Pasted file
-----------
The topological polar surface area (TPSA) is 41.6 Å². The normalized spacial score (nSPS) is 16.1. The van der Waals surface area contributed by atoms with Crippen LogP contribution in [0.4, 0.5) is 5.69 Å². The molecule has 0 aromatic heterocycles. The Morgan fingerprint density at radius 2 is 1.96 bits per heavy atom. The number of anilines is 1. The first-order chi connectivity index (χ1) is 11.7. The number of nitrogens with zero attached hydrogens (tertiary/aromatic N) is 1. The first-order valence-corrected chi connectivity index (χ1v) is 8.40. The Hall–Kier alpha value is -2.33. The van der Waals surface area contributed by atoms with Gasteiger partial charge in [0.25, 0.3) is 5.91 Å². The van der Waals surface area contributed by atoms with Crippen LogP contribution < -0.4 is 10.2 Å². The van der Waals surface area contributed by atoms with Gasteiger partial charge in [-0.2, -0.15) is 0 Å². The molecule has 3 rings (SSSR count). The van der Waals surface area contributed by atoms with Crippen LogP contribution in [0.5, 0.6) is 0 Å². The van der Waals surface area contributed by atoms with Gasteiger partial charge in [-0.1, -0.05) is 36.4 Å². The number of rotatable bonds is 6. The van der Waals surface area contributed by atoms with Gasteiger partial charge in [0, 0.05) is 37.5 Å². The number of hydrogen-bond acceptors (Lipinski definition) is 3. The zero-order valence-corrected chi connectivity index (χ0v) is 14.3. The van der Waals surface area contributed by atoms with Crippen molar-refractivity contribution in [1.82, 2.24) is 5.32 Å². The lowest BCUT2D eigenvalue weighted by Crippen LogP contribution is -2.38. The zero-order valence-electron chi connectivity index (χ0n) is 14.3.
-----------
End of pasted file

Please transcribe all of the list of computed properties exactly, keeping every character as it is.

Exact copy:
The topological polar surface area (TPSA) is 41.6 Å². The normalized spacial score (nSPS) is 16.1. The van der Waals surface area contributed by atoms with Crippen LogP contribution in [0.4, 0.5) is 5.69 Å². The molecule has 0 aromatic heterocycles. The Morgan fingerprint density at radius 2 is 1.96 bits per heavy atom. The number of anilines is 1. The first-order chi connectivity index (χ1) is 11.7. The number of nitrogens with zero attached hydrogens (tertiary/aromatic N) is 1. The first-order valence-corrected chi connectivity index (χ1v) is 8.40. The Hall–Kier alpha value is -2.33. The van der Waals surface area contributed by atoms with Gasteiger partial charge in [0.25, 0.3) is 5.91 Å². The van der Waals surface area contributed by atoms with Crippen LogP contribution < -0.4 is 10.2 Å². The van der Waals surface area contributed by atoms with Gasteiger partial charge in [-0.2, -0.15) is 0 Å². The molecule has 3 rings (SSSR count). The van der Waals surface area contributed by atoms with Crippen LogP contribution in [0.5, 0.6) is 0 Å². The van der Waals surface area contributed by atoms with Gasteiger partial charge in [-0.1, -0.05) is 36.4 Å². The number of rotatable bonds is 6. The van der Waals surface area contributed by atoms with Gasteiger partial charge in [0, 0.05) is 37.5 Å². The number of hydrogen-bond acceptors (Lipinski definition) is 3. The zero-order valence-corrected chi connectivity index (χ0v) is 14.3. The van der Waals surface area contributed by atoms with Crippen molar-refractivity contribution in [1.82, 2.24) is 5.32 Å². The lowest BCUT2D eigenvalue weighted by Crippen LogP contribution is -2.38. The zero-order valence-electron chi connectivity index (χ0n) is 14.3.